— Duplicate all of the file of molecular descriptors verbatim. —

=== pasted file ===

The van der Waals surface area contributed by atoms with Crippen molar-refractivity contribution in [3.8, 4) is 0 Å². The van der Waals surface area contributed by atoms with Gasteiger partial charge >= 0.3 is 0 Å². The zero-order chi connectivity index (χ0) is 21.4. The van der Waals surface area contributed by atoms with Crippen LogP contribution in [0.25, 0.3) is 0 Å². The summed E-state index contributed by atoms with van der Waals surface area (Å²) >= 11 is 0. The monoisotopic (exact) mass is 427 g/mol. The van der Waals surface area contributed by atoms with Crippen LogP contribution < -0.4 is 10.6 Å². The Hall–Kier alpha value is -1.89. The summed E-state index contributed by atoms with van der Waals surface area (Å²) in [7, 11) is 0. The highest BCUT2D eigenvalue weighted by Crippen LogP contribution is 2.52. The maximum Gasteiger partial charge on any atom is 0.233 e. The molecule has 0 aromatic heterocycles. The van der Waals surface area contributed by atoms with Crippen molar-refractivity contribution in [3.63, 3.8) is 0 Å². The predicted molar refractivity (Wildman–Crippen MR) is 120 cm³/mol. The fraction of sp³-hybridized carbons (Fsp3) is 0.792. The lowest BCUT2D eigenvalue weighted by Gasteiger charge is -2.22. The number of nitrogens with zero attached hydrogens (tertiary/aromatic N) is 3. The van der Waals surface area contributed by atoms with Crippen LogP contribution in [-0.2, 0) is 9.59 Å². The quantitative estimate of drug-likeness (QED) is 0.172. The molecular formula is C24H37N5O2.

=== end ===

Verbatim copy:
The van der Waals surface area contributed by atoms with Crippen molar-refractivity contribution in [3.8, 4) is 0 Å². The van der Waals surface area contributed by atoms with Gasteiger partial charge >= 0.3 is 0 Å². The zero-order chi connectivity index (χ0) is 21.4. The van der Waals surface area contributed by atoms with Crippen LogP contribution in [0.25, 0.3) is 0 Å². The summed E-state index contributed by atoms with van der Waals surface area (Å²) >= 11 is 0. The monoisotopic (exact) mass is 427 g/mol. The van der Waals surface area contributed by atoms with Crippen LogP contribution < -0.4 is 10.6 Å². The Hall–Kier alpha value is -1.89. The summed E-state index contributed by atoms with van der Waals surface area (Å²) in [7, 11) is 0. The highest BCUT2D eigenvalue weighted by Crippen LogP contribution is 2.52. The maximum Gasteiger partial charge on any atom is 0.233 e. The molecule has 0 aromatic heterocycles. The van der Waals surface area contributed by atoms with Crippen molar-refractivity contribution in [3.63, 3.8) is 0 Å². The predicted molar refractivity (Wildman–Crippen MR) is 120 cm³/mol. The fraction of sp³-hybridized carbons (Fsp3) is 0.792. The lowest BCUT2D eigenvalue weighted by Gasteiger charge is -2.22. The number of nitrogens with zero attached hydrogens (tertiary/aromatic N) is 3. The van der Waals surface area contributed by atoms with Crippen LogP contribution in [-0.2, 0) is 9.59 Å². The quantitative estimate of drug-likeness (QED) is 0.172. The molecular formula is C24H37N5O2.